I am writing about how the world itself changed during my middle school years.*

 

[Hint: I am about to wax autobiographical. So: if you don’t have time for a jaunt through personal history followed by multiple reflections, then before you leave this page, you REALLY should skip to the end and follow the link at the * note. That’s really the best part. My favorite part. And the point of the whole thing, really.]

 

I grew up under the shadow of Communism. Grew up watching shows about American spies—the good guys—outwitting the Russian secret service—the bad guys. Grew up hearing about Christians persecuted under Communist rule and reading about the lack of freedoms that people in Communist countries enjoyed. The imaginative games my friends and I played—aside from some creative forays into historical worlds—were infused with Communist bad-guys chasing the good guys and almost catching them. The good guys were captured sometimes but always managed to escape and save the day . . . provided the game didn’t end prematurely when our teachers or parents called a halt to play time. After all, that’s what always happened in my favorite tv show Scarecrow and Mrs. King.

Russia, Communist headmaster of the USSR, was a country cloaked in mystery and competition. Mystery because few people were allowed behind the Iron Curtain and even fewer people allowed out. Competition because Russia was determined to steal all of our secrets and win all the Olympic medals. Not to mention the space race (but that was a topic that went above my the radar of my elementary mind).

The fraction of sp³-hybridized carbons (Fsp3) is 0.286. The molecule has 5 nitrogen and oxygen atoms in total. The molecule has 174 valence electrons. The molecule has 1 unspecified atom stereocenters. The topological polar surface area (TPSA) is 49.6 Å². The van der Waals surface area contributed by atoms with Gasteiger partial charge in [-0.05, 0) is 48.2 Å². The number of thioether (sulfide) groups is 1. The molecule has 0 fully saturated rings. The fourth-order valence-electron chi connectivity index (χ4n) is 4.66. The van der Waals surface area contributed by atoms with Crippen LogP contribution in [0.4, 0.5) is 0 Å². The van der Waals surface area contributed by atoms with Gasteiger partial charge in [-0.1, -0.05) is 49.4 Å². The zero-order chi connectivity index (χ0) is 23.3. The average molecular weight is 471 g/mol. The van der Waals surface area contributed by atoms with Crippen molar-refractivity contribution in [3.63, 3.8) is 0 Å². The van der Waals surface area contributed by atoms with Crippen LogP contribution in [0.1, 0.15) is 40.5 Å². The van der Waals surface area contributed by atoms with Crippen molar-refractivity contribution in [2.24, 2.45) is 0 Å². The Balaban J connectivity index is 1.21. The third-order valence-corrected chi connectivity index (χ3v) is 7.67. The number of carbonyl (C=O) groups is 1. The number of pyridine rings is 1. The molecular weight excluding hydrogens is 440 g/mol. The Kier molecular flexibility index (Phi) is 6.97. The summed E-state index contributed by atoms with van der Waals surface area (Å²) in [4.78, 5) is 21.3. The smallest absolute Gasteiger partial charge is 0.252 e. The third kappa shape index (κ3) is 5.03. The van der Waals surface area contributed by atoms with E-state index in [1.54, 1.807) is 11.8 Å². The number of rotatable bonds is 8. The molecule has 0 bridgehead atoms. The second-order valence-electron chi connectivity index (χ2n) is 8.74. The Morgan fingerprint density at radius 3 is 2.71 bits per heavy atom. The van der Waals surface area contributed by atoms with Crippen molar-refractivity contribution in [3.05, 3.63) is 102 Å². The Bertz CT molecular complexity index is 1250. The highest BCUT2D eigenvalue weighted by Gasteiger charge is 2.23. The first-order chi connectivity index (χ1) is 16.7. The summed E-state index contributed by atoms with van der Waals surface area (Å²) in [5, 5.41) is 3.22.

I loved the Olympics, especially the winter Olympics and especially the figure skating competitions. I always wanted skaters from “the free world” to win over those from the Communist world, of course, but I couldn’t help but love and admire some of the skaters from the USSR. Their stories, told Olympic style in all their inspirational warmth, gave me a glimpse into the lives of real people. There were real people living behind the Iron Curtain, real people who somehow didn’t get in trouble for thinking and who somehow made a living . . . and whose lives were decided for them from childhood. Just like that. Sergei Grinkov and his partner Ekaterina Gordeeva were my heroes. Sergei’s sudden death in 1995 touched my heart with genuine sorrow. I may have cried, but I don’t remember. My parents bought me the memoir his wife wrote of his life. Their childhood skating partnership had eventually turned into love that led to marriage. They were a Russian fairy tale.